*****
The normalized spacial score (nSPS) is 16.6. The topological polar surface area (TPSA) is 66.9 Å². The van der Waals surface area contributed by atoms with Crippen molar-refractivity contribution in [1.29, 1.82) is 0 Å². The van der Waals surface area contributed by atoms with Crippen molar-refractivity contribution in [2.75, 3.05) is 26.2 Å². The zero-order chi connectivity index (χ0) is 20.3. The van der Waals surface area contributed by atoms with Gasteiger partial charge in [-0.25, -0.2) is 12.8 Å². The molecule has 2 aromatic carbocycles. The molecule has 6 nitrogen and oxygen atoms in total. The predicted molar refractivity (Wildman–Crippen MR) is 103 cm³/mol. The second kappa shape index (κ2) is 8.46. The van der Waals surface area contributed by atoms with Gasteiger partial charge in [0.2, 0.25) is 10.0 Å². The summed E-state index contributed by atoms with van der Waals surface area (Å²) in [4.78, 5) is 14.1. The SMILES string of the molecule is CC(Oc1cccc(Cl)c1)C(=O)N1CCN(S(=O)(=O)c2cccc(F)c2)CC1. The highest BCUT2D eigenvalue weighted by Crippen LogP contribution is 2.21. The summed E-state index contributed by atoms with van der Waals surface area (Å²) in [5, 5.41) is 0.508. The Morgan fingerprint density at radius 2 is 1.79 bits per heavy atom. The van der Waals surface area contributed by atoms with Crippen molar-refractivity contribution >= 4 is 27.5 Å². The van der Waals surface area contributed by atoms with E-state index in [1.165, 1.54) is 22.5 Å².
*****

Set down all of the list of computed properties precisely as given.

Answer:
The normalized spacial score (nSPS) is 16.6. The topological polar surface area (TPSA) is 66.9 Å². The van der Waals surface area contributed by atoms with Crippen molar-refractivity contribution in [1.29, 1.82) is 0 Å². The van der Waals surface area contributed by atoms with Crippen molar-refractivity contribution in [2.75, 3.05) is 26.2 Å². The zero-order chi connectivity index (χ0) is 20.3. The van der Waals surface area contributed by atoms with Gasteiger partial charge in [-0.25, -0.2) is 12.8 Å². The molecule has 2 aromatic carbocycles. The molecule has 6 nitrogen and oxygen atoms in total. The predicted molar refractivity (Wildman–Crippen MR) is 103 cm³/mol. The second kappa shape index (κ2) is 8.46. The van der Waals surface area contributed by atoms with Gasteiger partial charge in [0.2, 0.25) is 10.0 Å². The summed E-state index contributed by atoms with van der Waals surface area (Å²) in [4.78, 5) is 14.1. The SMILES string of the molecule is CC(Oc1cccc(Cl)c1)C(=O)N1CCN(S(=O)(=O)c2cccc(F)c2)CC1. The highest BCUT2D eigenvalue weighted by Crippen LogP contribution is 2.21. The summed E-state index contributed by atoms with van der Waals surface area (Å²) in [5, 5.41) is 0.508. The Morgan fingerprint density at radius 2 is 1.79 bits per heavy atom. The van der Waals surface area contributed by atoms with Crippen molar-refractivity contribution >= 4 is 27.5 Å². The van der Waals surface area contributed by atoms with E-state index in [1.165, 1.54) is 22.5 Å².